Finally, I didn't know whether to laugh or cry about the news that there is to be a theme park based on JK Rowling's creation, Harry Potter, but on balance I've decided to laugh. Not that I'm a big fan of the books (I don’t think I can be the only bedtime-reading parent who objects to the series simply on the grounds that the chapters are too bloody long), but I know that the news will get right up the noses of Ken Ham and Cardinal O'Brien.

Thursday, May 03, 2007

For all of you out there who think that we should leave other cultures to get on with it, that what people do in the name of their religion is their business, take a look at this. It makes me sick to my stomach to think that anyone can see this and stay silent without feeling thoroughly ashamed.

Tuesday, May 01, 2007


It is not racist to condemn religious violence

Excellent piece by Johann Hari in yesterday's Independent, saying what really needs to be said. Too many of us are crippled by our liberalism, and by the fear that speaking out against cultural violence and abuse will lead to accusations of racism. It is not racist to object to abuse, even if it is abuse that is sanctioned by religion or cultural tradition. As Maryam Namazie says, we should respect human beings, not beliefs and traditions.


Here we go again

Well, it's started. Just when I thought secondary school was going to be all about dealing with bullying and standing over Max with a big stick to get him to do his homework, home he comes with news of evangelists at morning assembly brandishing free bibles.

The usual suspects were behind it, of course — Gideon's International. "They come in every year," someone at the school tells me. "they don't do a hard sell, but leave them to decide whether to take a bible after assembly."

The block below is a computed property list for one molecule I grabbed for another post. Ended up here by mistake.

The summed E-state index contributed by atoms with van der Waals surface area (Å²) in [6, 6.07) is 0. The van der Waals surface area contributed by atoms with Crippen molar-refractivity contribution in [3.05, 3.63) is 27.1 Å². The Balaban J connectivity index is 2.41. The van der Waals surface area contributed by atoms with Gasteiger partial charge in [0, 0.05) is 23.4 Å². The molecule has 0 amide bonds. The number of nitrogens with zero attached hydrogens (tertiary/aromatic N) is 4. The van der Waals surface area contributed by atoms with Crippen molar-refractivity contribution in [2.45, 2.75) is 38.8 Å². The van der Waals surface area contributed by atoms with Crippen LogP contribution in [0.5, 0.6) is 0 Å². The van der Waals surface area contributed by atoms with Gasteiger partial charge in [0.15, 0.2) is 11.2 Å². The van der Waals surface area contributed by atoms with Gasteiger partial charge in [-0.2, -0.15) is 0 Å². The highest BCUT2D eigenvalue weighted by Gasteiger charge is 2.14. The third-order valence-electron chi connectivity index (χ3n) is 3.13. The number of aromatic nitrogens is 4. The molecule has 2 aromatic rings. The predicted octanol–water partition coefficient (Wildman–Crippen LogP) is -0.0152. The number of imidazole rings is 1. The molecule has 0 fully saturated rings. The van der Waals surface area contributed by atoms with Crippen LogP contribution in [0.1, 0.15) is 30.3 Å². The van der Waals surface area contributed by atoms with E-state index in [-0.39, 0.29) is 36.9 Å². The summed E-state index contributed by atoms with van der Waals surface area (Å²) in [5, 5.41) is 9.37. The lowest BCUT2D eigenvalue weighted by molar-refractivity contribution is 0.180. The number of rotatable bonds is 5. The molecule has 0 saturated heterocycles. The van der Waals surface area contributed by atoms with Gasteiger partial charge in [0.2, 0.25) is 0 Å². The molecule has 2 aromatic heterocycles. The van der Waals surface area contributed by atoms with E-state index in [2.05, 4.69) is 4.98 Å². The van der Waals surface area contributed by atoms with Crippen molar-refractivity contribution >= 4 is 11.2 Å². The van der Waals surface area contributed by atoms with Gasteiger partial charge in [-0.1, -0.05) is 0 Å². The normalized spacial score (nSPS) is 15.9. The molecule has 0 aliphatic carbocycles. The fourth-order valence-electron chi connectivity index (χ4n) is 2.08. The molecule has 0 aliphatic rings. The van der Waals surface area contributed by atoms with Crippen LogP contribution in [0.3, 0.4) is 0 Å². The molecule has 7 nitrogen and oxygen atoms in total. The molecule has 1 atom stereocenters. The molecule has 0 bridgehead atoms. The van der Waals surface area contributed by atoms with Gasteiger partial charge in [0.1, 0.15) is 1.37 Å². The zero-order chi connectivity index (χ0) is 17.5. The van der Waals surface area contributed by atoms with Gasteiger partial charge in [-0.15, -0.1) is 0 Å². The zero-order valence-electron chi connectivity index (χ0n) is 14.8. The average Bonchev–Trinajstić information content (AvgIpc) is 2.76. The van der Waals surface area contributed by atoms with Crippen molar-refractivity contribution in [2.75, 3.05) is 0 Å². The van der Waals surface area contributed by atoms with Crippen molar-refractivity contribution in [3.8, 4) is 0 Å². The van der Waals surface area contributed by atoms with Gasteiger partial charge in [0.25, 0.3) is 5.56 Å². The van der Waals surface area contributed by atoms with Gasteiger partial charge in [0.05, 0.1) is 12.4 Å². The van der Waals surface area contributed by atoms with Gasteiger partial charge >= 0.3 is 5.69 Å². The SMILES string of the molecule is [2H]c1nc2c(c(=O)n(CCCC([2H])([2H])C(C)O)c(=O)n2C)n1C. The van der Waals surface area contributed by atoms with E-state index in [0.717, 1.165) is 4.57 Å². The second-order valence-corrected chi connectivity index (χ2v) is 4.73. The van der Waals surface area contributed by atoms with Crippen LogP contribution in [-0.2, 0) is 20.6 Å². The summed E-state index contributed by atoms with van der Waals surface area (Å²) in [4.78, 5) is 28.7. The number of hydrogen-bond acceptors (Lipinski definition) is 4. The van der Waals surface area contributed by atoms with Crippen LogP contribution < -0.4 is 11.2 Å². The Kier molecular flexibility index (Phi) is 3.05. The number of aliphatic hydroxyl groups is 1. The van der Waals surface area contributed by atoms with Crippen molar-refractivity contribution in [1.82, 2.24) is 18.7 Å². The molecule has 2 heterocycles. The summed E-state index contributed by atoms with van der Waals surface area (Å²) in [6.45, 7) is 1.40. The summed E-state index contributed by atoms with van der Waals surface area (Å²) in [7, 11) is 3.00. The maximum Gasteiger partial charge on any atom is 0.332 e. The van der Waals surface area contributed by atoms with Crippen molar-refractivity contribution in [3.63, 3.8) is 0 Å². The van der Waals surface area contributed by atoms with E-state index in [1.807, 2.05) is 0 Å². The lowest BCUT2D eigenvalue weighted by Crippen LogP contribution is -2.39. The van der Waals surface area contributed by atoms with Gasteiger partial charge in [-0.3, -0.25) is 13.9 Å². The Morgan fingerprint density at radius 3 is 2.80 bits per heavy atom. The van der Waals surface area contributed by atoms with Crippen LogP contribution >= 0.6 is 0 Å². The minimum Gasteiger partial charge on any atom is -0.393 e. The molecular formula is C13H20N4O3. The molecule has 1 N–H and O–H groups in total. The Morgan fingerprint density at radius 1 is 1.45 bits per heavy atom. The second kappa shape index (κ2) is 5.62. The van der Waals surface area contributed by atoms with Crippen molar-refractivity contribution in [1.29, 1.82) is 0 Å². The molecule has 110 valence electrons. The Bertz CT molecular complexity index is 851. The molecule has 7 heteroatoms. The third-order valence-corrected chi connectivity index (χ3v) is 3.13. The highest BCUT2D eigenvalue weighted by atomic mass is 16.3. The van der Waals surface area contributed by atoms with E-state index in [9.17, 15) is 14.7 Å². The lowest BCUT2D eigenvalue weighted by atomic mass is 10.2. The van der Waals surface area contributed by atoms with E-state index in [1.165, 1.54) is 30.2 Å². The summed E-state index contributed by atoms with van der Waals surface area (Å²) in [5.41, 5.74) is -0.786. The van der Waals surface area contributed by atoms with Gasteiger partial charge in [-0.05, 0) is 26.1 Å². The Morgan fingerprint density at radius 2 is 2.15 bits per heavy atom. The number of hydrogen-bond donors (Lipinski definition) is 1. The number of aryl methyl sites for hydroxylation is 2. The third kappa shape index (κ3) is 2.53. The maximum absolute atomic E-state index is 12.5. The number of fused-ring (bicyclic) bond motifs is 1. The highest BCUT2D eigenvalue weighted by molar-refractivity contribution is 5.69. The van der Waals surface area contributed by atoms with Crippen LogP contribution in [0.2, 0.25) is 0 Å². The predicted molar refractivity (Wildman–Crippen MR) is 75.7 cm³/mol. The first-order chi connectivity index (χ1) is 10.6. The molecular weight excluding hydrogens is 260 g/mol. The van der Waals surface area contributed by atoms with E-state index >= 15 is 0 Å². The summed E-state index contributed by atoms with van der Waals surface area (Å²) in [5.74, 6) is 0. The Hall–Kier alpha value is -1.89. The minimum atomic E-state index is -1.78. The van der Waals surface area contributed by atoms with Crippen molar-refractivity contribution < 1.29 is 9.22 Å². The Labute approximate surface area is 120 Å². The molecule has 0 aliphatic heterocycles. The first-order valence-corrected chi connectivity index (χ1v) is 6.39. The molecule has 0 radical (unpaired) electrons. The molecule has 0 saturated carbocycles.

Oh well, that's alright then. Except… no it bloody isn't!

It's one thing to teach kids about other people's religions as a way of promoting tolerance and acceptance, but proselytising is another matter altogether.

Can you imagine the uproar if a mullah or a scientologist turned up at school looking to recruit members for their religions? Do you think the powers-that-be would cheerfully herd the whole school into assembly to hear the pitch, then smile on beatifically as copies of the Koran or Dianetics were handed out?

Doesn't seem very likely, does it?

So what's the bloody difference? Why are the christians still allowed to do it? They're always bleating on about respect. What's respectful about going into a multicultural, multi-ethnic, multi-faith school and telling them that your's is the only true path? That's not respect, that's arrogance.

There is a funny side to it all this, though. Max and his mates skimmed straight through the little volume until they found a passage which, depending on how you wanted to interpret it (and remember they're all 12 year-old boys) seemed to suggest that jesus was a paedophile. Another of his mates (the son of an enthusiastic atheist mate of mine) tore the pages out one-by-one and ate them!

We must be doing something right!